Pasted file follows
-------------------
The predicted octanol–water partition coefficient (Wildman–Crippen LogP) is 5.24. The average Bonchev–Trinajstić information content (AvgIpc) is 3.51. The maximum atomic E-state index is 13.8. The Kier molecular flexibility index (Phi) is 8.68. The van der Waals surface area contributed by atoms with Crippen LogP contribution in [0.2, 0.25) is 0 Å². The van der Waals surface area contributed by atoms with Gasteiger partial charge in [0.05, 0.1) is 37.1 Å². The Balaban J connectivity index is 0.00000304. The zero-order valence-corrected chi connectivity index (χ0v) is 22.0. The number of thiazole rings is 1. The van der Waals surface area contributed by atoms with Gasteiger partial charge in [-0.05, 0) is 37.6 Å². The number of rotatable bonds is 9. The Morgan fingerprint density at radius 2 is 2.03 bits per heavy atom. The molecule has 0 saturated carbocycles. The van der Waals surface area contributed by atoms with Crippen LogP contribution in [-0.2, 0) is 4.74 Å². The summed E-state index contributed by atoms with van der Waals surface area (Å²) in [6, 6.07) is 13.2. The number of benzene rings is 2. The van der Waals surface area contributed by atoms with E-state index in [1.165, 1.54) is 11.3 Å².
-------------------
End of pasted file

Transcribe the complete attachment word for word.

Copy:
The predicted octanol–water partition coefficient (Wildman–Crippen LogP) is 5.24. The average Bonchev–Trinajstić information content (AvgIpc) is 3.51. The maximum atomic E-state index is 13.8. The Kier molecular flexibility index (Phi) is 8.68. The van der Waals surface area contributed by atoms with Crippen LogP contribution in [0.2, 0.25) is 0 Å². The van der Waals surface area contributed by atoms with Gasteiger partial charge in [0.05, 0.1) is 37.1 Å². The Balaban J connectivity index is 0.00000304. The zero-order valence-corrected chi connectivity index (χ0v) is 22.0. The number of thiazole rings is 1. The van der Waals surface area contributed by atoms with Gasteiger partial charge in [-0.05, 0) is 37.6 Å². The number of rotatable bonds is 9. The Morgan fingerprint density at radius 2 is 2.03 bits per heavy atom. The molecule has 0 saturated carbocycles. The van der Waals surface area contributed by atoms with Crippen LogP contribution in [-0.2, 0) is 4.74 Å². The summed E-state index contributed by atoms with van der Waals surface area (Å²) in [6, 6.07) is 13.2. The number of benzene rings is 2. The van der Waals surface area contributed by atoms with E-state index in [1.165, 1.54) is 11.3 Å².